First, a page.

Friday, June 6, 2014

In the Mouth of Madness review


    "Do you read Sutter Cane?"

    This is one of my favorite horror movies. Which is saying something, as I've seen hundreds. It's a delightful homage to both the works of Stephen King as well as H.P. Lovecraft with twists on both. So, before I review anything else of the movie, I'm going to tell you--see this movie. Go on Netflix or Xbox Live or even buy it on DVD from Amazon.com if you can.

    You won't be disappointed.

This resulting scene is horrifying AND hilarious.
    The premise of In the Mouth of Madness, named for the H.P. Lovecraft novel At the Mountains of Madness, is that former insurance investigator, John Trent (Sam Neil), is locked up in a mental asylum. Something terrible happened to him when he went looking for missing horror author Sutter Cane (a hybrid of H.P. Lovecraft and Stephen King). The rest of the movie is told in flashback, except for the epilogue which provides a delightful twist ending.

    I think In the Mouth of Madness is a movie designed for writers as it builds a lot on the creative process and its potential for horror. In a very real way, writers are gods in their tiny little worlds and our characters are subject to our whims. Our creations can, and the best ones do, take on a life of their own to the point we sometimes feel like we're only chronicling their actions as opposed to deciding them.

    We follow John Trent, a rational man, into a world which slowly unravels as he deals with the fact he's no longer in complete control over his actions. I won't spoil the movie for you but a major turning point in the story is when he discovers the supposedly fictional city of Hobbes Landing, a stand-in for both Lovecraft's Arkham and King's Castle Rock, is real.

Hmmm, I think Sam Neil's character may be a trifle uncomfortable.
     Fans of Stephen King will get more out of this movie than most as there's a ton of in-jokes based upon his writing. The movie doesn't rely on King's name brand recognition, however, as anyone familiar with the idea of a horror story will appreciate the town's ambiance. The place is normal enough at first but, gradually, it becomes clear something isn't right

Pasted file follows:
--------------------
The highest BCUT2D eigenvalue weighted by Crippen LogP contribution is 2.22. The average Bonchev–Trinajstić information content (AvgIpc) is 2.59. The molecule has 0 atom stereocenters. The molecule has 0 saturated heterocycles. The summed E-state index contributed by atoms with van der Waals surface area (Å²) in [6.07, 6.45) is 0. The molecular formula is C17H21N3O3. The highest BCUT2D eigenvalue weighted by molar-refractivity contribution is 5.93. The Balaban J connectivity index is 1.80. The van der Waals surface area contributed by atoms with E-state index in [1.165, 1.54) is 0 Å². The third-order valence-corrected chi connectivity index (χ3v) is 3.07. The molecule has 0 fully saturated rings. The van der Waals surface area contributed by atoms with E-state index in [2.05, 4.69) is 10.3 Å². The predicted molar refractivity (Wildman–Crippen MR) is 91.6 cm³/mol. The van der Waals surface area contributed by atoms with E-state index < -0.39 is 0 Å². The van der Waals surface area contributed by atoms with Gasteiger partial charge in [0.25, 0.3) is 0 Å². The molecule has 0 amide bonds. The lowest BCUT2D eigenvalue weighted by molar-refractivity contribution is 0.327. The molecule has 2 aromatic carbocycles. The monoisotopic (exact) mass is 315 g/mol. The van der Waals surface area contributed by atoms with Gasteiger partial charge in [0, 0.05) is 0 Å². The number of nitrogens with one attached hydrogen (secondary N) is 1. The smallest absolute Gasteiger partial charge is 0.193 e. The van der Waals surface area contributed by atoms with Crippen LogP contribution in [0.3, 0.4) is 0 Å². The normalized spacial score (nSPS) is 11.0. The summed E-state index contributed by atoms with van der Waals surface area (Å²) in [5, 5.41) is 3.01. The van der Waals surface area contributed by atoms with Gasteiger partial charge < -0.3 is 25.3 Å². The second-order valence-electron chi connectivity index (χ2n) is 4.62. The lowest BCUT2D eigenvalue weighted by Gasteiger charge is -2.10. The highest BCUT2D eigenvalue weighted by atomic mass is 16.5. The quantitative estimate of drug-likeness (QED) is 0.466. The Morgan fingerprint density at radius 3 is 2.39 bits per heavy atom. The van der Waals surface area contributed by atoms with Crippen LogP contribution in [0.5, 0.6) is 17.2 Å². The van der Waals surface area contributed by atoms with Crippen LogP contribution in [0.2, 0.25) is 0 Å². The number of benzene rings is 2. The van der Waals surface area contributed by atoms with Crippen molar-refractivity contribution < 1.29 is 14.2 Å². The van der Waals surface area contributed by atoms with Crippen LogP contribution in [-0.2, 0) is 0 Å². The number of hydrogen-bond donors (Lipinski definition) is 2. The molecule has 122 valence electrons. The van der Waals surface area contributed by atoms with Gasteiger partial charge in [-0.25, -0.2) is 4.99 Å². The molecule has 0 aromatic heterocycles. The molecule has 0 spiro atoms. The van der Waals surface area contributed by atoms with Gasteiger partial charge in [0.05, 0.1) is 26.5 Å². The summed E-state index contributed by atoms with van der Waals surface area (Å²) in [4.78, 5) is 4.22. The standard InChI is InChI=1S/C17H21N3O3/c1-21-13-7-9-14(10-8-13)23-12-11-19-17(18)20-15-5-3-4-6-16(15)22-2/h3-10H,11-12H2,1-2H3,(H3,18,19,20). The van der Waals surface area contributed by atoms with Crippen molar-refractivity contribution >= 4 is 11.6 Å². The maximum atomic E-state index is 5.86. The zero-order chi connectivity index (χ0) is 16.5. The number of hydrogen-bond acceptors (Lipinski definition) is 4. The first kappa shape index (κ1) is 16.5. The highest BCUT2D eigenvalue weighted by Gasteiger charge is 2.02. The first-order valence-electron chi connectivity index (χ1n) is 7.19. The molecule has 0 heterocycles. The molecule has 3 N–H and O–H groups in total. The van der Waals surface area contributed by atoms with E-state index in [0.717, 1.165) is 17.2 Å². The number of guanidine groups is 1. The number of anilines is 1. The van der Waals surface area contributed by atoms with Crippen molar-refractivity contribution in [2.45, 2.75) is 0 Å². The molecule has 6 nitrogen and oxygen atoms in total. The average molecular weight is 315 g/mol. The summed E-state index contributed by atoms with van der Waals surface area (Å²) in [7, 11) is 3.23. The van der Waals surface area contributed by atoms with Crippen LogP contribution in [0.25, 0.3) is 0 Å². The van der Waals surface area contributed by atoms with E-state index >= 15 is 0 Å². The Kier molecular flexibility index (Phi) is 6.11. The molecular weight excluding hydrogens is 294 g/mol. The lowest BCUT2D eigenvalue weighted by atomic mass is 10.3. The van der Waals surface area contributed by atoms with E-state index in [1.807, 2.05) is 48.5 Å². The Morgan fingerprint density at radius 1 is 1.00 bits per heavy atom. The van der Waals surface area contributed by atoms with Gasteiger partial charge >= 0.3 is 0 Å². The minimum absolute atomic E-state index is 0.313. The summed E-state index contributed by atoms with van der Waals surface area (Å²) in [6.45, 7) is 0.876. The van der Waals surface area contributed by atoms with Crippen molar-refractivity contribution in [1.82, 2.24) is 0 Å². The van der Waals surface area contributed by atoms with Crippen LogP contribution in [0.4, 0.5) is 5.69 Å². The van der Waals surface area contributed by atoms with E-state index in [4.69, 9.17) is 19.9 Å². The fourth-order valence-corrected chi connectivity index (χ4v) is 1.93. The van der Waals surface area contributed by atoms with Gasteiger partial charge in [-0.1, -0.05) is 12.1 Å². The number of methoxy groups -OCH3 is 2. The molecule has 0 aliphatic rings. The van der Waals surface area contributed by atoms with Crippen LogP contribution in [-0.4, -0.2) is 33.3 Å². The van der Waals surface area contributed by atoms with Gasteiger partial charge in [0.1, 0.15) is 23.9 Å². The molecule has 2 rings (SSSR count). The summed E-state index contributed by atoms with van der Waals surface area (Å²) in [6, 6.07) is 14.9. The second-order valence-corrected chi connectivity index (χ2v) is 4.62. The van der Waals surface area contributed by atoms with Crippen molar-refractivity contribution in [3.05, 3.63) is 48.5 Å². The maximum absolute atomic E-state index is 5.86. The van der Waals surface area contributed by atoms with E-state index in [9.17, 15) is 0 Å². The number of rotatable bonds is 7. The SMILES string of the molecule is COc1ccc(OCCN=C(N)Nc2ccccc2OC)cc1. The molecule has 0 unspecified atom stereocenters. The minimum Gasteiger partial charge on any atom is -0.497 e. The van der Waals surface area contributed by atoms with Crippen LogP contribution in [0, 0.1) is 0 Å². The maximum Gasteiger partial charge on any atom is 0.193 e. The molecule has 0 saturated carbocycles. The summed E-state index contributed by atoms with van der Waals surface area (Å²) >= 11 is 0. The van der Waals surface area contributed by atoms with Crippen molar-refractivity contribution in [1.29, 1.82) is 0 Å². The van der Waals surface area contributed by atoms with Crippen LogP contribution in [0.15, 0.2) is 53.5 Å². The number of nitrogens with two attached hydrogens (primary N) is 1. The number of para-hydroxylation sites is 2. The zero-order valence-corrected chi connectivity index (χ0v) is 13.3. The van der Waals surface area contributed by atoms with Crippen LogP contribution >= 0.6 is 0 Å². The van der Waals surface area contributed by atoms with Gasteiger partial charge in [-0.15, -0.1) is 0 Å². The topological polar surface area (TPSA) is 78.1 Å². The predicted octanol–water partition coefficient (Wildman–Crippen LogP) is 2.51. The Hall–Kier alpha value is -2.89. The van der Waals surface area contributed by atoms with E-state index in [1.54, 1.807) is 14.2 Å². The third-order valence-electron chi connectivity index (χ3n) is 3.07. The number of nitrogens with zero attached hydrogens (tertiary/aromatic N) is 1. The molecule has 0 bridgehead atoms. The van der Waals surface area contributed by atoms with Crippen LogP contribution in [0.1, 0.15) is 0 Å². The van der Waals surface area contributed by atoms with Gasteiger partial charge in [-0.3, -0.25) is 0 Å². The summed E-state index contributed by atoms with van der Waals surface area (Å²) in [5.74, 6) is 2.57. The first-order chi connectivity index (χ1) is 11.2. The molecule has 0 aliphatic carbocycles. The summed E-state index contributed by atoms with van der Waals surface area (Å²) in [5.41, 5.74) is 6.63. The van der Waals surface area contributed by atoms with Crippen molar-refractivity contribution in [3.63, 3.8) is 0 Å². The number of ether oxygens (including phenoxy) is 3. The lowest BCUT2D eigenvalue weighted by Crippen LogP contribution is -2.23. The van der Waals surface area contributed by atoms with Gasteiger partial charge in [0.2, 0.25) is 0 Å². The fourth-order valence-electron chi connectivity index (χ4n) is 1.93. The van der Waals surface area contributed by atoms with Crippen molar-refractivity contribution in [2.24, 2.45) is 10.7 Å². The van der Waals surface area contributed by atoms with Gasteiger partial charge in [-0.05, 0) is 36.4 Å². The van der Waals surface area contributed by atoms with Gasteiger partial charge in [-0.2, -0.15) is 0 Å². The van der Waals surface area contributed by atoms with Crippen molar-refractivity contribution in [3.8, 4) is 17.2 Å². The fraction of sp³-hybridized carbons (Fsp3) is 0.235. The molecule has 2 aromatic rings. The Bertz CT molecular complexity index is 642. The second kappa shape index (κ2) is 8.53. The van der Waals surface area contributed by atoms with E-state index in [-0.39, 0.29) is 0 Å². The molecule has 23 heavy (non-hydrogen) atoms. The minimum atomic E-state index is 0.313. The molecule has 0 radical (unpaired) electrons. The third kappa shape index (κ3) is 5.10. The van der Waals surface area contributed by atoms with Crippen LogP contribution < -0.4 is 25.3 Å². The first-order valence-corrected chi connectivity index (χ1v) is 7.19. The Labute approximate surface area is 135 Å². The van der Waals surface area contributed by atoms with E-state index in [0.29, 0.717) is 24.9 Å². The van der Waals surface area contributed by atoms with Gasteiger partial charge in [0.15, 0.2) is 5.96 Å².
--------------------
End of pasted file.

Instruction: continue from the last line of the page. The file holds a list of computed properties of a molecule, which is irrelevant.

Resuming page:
In the Mouth of Madness isn't a gross-out film and the terrors faced are largely off-camera. Yet, it is the story's creep factor which makes it effective. Which is more scary? Blood, guts, and gore or the slow loss of free will?

    I say the latter.

    Assisting John Trent through his journey into madness is Linda Style's character of Julie Carmen. Sutter Cane's editor, she is a little more open to the increasingly baroque nature of the happenings in the town. Unfortunately, for her, she's as subject to the whims of Sutter Cane as anyone else and we get to see her deal with some shocking revelations. I liked the way Linda Styles and Sam Neil played off one another and would have watched a whole movie about those two bickering.

    Jürgen Prochnow plays the small but important role of Sutter Cane masterfully. Who the Old Ones represent (whether his editors or adoring public) is anyone's guess but the ambiguity just makes the story all the more entertaining.

    As an artist, Sutter Cane has completely bought into his fantasy of being a god and that means taking his story to its natural conclusion--no matter the results. I also like how his character plays into the fringe occultism myth that Howard Phillips actually had some supernatural insights.

Always look on the brrrrrrighhttt side of life.
    In the Mouth of Madness reminds me most of H.P. Lovecraft's Dream Cycle. As the name of the dimension implied, it was a place subject to the whims and imagination of Randolph Carter. As a writer, H.P. Lovecraft understood the terrifying power writers held over characters which in their own way might have their own lives.

   Stephen King, with the Dark Half and Bag of Bones, knows this too. I think this movie might have even had a hand in inspiring my favorite cult-classic video game, Alan Wake. Alan Wake, too, dealt with a writer who discovered the power of words was not all it was cracked up to be.

    The classification of this as a story set in the Cthulhu Mythos may irritate some as the Old Ones are mentioned only toward the end but I think the mythology of Lovecraft underscores everything. Hobbes Landing is a cruel, pitiful, and terrifying place for its inhabitants since they are toys to a god they cannot to appease.

    Just like my characters.

10/10

Buy at Amazon.com

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